Friday, November 11, 2016

Love is Not for Sale

Love is not for sale! Taken away from all he’s ever known, all that he has ever loved, Destiny Gray has a decision to make. Fight or die in the heat of the South Texas sun. Born into a family filled with love, tolerance, and cooperation, the institute of slavery is a strange one to him. When an opportunity is presented for Destiny to not only escape, but to have his own land, build his own home, all he can think of is the family he has left behind.
During slavery times in the United States, there were many misunderstandings that still exist today. There were times when those with power tried to make it seem that those without were mistaken about their place in the world. Often, those in power made it seem that having the basic necessities like food, shelter, were more than enough compensation for their freedom. Sometimes, they even claimed to be one happy family working together for the good of all.
In some cases, this was true. Once the truth came out about the institution of slavery, the depravity of it all, the separation of families, the inhumane treatment, some began to believe that all slave owners treated their slaves like chattel, animals to be herded, fed, and warehoused. The sentiment turned so quickly, that those on the outside came to believe that there was no way anyone who owned another man could be moral.
As in all areas of life, even today, it is rarely black and white. In truth, there were some plantations and farms that were able to form respectful family units. In this story, you are introduced to one such family. Destiny’s father, Clements, a partial landowner in his brother’s plantation, falls for their mother, Kileen, a slave woman brought to the plantation with her small son. Though their love is forbidden, they are able to carve themselves a home and build a family with a mixed race son and daughter born of love, as well as the son Kileen brought into the union.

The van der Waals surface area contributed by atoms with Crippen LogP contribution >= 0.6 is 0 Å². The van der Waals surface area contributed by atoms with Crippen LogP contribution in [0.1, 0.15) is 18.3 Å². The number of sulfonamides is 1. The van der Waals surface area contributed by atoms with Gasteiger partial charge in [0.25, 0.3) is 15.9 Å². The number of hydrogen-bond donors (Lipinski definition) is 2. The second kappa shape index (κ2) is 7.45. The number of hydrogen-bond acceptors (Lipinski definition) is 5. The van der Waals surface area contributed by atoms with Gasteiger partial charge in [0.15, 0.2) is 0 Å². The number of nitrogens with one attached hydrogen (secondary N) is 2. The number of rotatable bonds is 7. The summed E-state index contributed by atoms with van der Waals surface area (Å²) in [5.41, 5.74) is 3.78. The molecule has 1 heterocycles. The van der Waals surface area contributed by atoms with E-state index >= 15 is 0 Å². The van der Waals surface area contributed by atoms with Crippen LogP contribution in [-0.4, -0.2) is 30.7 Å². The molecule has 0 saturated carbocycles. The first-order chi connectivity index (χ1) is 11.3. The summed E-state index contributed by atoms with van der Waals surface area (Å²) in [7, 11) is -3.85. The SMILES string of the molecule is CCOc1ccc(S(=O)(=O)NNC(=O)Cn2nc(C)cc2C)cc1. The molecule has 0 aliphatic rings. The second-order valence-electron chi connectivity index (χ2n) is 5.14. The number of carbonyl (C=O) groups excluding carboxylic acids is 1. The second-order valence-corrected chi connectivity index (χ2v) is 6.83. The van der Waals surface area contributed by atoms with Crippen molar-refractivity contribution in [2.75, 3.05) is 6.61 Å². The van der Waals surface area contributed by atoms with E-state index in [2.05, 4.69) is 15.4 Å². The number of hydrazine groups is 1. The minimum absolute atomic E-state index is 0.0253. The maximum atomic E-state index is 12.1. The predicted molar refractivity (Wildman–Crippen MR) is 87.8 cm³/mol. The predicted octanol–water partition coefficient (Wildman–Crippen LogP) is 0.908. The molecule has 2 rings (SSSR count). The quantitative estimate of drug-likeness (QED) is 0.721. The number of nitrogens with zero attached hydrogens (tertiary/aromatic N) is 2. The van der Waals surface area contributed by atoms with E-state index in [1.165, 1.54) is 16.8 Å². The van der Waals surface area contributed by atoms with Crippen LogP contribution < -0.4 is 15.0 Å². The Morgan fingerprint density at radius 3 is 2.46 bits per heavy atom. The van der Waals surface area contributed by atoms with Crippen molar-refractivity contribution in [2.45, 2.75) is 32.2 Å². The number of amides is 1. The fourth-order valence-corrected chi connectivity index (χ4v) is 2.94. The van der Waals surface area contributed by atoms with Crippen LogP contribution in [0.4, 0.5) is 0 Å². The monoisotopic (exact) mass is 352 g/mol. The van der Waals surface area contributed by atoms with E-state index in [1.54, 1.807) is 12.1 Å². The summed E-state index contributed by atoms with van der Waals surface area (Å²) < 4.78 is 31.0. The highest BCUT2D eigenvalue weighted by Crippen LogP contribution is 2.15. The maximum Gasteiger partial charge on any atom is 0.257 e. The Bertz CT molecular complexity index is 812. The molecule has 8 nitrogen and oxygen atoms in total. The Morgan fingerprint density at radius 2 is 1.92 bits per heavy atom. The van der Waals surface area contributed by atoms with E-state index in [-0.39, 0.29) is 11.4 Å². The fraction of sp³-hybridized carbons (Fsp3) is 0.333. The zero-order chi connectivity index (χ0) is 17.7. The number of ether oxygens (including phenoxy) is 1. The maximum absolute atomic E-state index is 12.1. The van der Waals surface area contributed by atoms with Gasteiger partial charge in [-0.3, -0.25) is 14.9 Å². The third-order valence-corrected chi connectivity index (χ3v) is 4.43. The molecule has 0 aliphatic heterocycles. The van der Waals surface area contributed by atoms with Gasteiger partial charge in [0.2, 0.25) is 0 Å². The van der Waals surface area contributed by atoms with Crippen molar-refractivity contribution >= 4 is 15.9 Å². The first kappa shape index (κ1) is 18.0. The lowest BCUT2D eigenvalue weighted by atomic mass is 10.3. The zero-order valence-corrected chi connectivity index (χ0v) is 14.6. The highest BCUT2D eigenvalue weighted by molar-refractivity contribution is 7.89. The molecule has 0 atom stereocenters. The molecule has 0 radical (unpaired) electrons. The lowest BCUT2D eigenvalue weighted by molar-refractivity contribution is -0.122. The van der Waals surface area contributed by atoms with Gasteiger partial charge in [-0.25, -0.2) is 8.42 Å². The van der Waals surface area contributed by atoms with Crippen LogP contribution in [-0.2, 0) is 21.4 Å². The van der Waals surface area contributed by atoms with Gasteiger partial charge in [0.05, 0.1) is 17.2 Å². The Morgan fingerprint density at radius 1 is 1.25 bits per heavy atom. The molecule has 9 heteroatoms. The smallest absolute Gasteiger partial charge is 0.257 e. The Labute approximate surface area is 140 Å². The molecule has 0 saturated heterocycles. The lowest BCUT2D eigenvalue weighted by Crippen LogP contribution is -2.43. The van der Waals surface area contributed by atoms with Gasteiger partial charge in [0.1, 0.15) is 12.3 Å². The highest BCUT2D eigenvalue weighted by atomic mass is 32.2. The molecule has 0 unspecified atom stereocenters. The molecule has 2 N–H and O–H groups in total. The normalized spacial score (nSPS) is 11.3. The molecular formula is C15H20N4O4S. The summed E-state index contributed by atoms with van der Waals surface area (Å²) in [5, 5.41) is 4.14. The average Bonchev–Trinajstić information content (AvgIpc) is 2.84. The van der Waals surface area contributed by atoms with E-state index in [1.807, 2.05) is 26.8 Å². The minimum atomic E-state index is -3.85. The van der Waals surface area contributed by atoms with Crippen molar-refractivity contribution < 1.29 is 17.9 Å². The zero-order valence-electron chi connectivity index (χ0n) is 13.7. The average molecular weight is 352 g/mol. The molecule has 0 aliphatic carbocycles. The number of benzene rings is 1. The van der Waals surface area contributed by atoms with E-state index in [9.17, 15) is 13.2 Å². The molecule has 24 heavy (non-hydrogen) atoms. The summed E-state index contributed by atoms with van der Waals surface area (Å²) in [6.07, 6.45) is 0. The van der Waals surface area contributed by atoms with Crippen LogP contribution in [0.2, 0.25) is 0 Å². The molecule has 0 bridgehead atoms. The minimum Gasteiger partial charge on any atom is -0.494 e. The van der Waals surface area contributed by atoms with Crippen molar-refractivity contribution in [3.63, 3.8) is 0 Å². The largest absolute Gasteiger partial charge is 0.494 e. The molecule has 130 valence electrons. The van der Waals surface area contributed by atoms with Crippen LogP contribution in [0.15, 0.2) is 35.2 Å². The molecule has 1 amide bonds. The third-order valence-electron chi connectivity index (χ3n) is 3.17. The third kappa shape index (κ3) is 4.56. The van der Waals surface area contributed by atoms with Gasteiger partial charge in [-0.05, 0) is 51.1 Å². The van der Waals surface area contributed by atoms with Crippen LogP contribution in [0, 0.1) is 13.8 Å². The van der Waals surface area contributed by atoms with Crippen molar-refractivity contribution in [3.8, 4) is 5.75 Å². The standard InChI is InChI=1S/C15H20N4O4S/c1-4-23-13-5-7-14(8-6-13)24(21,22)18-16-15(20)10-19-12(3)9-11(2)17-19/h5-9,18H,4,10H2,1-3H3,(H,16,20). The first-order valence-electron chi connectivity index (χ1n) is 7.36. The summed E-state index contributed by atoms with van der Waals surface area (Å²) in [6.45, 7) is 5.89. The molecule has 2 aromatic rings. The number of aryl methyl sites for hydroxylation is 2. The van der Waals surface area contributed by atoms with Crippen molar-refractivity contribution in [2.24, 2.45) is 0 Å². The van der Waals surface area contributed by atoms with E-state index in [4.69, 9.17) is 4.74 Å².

The Destiny Series follows the storyline of this awesome family. Though they are separated by circumstances, they always seem to find a way back to each other. After the close of the transatlantic slave trade, people became desperate to have fresh slaves for the market, labor that was no longer available from overseas. With the increase in profits, struggling farms and plantations began to look within their own houses for just such talent. Any infraction could be the difference between staying with your family, and being sold.
Destiny’s father, having done the best he could to keep all the slaves on his piece of land together, felt the pressure of new restrictions imposed by his brother. A man of his stature showing too much kindness to the help often came under question. When a few of the children born to Killeen begin to resemble Clements, it’s only a matter of time before he is questioned and rebuked. Unfairly sold into slavery by his uncle, Destiny fears he will never see his family again.  
A perfect storm of circumstances find Destiny at the edge of the Texas Mexico border, where he has been sold to dig his life away in a canal. During this time, Mexico is feeling a lot of pressure from her people to protect their borders. Plagued by renegade Natives as well as the encroaching ranchers from the Americas, looking to carve out more of their countryside for Texas, Mexican citizens have no desire to occupy the border lands.